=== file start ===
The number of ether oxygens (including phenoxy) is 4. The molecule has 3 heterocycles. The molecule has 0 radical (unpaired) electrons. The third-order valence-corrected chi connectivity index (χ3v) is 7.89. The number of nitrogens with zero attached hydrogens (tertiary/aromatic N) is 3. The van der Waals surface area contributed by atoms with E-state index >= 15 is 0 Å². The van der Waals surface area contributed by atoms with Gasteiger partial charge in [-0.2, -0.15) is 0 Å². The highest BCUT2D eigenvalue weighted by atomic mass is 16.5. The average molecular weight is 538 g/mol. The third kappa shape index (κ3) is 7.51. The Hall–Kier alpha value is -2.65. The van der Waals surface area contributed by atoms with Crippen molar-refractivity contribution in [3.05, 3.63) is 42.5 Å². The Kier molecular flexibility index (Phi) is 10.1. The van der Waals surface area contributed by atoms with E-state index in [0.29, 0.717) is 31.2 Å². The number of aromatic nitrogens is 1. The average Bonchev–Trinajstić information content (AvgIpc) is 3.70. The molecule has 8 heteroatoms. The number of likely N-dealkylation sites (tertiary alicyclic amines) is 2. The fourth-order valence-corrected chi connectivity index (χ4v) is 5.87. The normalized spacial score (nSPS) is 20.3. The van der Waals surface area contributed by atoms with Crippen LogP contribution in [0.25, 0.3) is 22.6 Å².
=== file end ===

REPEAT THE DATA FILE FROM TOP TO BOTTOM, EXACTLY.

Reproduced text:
The number of ether oxygens (including phenoxy) is 4. The molecule has 3 heterocycles. The molecule has 0 radical (unpaired) electrons. The third-order valence-corrected chi connectivity index (χ3v) is 7.89. The number of nitrogens with zero attached hydrogens (tertiary/aromatic N) is 3. The van der Waals surface area contributed by atoms with E-state index >= 15 is 0 Å². The van der Waals surface area contributed by atoms with Gasteiger partial charge in [-0.2, -0.15) is 0 Å². The highest BCUT2D eigenvalue weighted by atomic mass is 16.5. The average molecular weight is 538 g/mol. The third kappa shape index (κ3) is 7.51. The Hall–Kier alpha value is -2.65. The van der Waals surface area contributed by atoms with Crippen molar-refractivity contribution in [3.05, 3.63) is 42.5 Å². The Kier molecular flexibility index (Phi) is 10.1. The van der Waals surface area contributed by atoms with E-state index in [0.29, 0.717) is 31.2 Å². The number of aromatic nitrogens is 1. The average Bonchev–Trinajstić information content (AvgIpc) is 3.70. The molecule has 8 heteroatoms. The number of likely N-dealkylation sites (tertiary alicyclic amines) is 2. The fourth-order valence-corrected chi connectivity index (χ4v) is 5.87. The normalized spacial score (nSPS) is 20.3. The van der Waals surface area contributed by atoms with Crippen LogP contribution in [0.25, 0.3) is 22.6 Å².